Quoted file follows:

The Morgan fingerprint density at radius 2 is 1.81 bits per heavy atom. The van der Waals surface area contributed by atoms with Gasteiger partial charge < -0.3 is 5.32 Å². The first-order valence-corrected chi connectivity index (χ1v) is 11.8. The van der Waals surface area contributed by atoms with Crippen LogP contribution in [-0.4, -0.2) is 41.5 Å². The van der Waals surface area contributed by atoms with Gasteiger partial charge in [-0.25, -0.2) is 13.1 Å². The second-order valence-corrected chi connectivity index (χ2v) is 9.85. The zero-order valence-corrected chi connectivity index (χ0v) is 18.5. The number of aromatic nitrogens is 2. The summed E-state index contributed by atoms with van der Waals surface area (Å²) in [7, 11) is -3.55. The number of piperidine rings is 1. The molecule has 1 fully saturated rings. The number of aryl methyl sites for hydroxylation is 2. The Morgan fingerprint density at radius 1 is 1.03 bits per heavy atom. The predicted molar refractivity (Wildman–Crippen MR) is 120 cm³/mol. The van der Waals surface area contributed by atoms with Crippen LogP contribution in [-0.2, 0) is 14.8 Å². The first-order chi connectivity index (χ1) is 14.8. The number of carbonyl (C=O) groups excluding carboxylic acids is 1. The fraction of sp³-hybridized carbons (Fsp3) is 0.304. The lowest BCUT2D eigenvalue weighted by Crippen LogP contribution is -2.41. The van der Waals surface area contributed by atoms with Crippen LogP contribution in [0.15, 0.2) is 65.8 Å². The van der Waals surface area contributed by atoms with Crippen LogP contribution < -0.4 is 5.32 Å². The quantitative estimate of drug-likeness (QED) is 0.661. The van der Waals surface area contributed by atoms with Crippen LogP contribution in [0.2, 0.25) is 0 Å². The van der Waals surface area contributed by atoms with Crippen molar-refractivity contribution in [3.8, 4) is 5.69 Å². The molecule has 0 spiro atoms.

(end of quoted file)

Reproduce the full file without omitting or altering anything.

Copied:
The Morgan fingerprint density at radius 2 is 1.81 bits per heavy atom. The van der Waals surface area contributed by atoms with Gasteiger partial charge < -0.3 is 5.32 Å². The first-order valence-corrected chi connectivity index (χ1v) is 11.8. The van der Waals surface area contributed by atoms with Crippen LogP contribution in [-0.4, -0.2) is 41.5 Å². The van der Waals surface area contributed by atoms with Gasteiger partial charge in [-0.25, -0.2) is 13.1 Å². The second-order valence-corrected chi connectivity index (χ2v) is 9.85. The zero-order valence-corrected chi connectivity index (χ0v) is 18.5. The number of aromatic nitrogens is 2. The summed E-state index contributed by atoms with van der Waals surface area (Å²) in [7, 11) is -3.55. The number of piperidine rings is 1. The molecule has 1 fully saturated rings. The number of aryl methyl sites for hydroxylation is 2. The Morgan fingerprint density at radius 1 is 1.03 bits per heavy atom. The predicted molar refractivity (Wildman–Crippen MR) is 120 cm³/mol. The van der Waals surface area contributed by atoms with Crippen LogP contribution in [-0.2, 0) is 14.8 Å². The first-order chi connectivity index (χ1) is 14.8. The number of carbonyl (C=O) groups excluding carboxylic acids is 1. The fraction of sp³-hybridized carbons (Fsp3) is 0.304. The lowest BCUT2D eigenvalue weighted by Crippen LogP contribution is -2.41. The van der Waals surface area contributed by atoms with Crippen LogP contribution in [0.15, 0.2) is 65.8 Å². The van der Waals surface area contributed by atoms with Crippen LogP contribution < -0.4 is 5.32 Å². The quantitative estimate of drug-likeness (QED) is 0.661. The van der Waals surface area contributed by atoms with Crippen LogP contribution in [0.2, 0.25) is 0 Å². The van der Waals surface area contributed by atoms with Crippen molar-refractivity contribution in [3.8, 4) is 5.69 Å². The molecule has 0 spiro atoms.